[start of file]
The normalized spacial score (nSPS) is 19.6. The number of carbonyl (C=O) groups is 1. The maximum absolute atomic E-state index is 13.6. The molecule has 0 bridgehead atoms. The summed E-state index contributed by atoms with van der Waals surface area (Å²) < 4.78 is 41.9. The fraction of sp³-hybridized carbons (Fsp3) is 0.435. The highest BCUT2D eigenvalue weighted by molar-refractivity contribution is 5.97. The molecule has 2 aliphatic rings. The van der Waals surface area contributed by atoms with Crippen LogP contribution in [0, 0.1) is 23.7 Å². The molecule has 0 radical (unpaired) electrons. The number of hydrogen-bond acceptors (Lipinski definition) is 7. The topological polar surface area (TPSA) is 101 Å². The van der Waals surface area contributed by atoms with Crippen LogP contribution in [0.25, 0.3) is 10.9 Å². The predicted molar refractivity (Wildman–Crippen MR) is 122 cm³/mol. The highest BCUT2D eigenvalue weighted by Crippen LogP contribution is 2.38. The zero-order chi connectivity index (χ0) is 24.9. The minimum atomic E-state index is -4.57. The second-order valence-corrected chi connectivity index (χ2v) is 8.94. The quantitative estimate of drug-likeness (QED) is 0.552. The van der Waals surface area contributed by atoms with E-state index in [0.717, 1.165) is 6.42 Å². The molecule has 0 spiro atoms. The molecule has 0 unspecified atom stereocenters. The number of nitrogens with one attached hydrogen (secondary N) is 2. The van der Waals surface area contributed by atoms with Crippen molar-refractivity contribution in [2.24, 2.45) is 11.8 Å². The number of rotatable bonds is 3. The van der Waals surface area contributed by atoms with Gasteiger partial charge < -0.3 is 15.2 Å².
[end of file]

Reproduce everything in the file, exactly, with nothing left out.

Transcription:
The normalized spacial score (nSPS) is 19.6. The number of carbonyl (C=O) groups is 1. The maximum absolute atomic E-state index is 13.6. The molecule has 0 bridgehead atoms. The summed E-state index contributed by atoms with van der Waals surface area (Å²) < 4.78 is 41.9. The fraction of sp³-hybridized carbons (Fsp3) is 0.435. The highest BCUT2D eigenvalue weighted by molar-refractivity contribution is 5.97. The molecule has 2 aliphatic rings. The van der Waals surface area contributed by atoms with Crippen LogP contribution in [0, 0.1) is 23.7 Å². The molecule has 0 radical (unpaired) electrons. The number of hydrogen-bond acceptors (Lipinski definition) is 7. The topological polar surface area (TPSA) is 101 Å². The van der Waals surface area contributed by atoms with Crippen LogP contribution in [0.25, 0.3) is 10.9 Å². The predicted molar refractivity (Wildman–Crippen MR) is 122 cm³/mol. The highest BCUT2D eigenvalue weighted by Crippen LogP contribution is 2.38. The zero-order chi connectivity index (χ0) is 24.9. The minimum atomic E-state index is -4.57. The second-order valence-corrected chi connectivity index (χ2v) is 8.94. The quantitative estimate of drug-likeness (QED) is 0.552. The van der Waals surface area contributed by atoms with E-state index in [0.717, 1.165) is 6.42 Å². The molecule has 0 spiro atoms. The molecule has 0 unspecified atom stereocenters. The number of nitrogens with one attached hydrogen (secondary N) is 2. The van der Waals surface area contributed by atoms with Crippen molar-refractivity contribution in [2.24, 2.45) is 11.8 Å². The number of rotatable bonds is 3. The van der Waals surface area contributed by atoms with Gasteiger partial charge < -0.3 is 15.2 Å².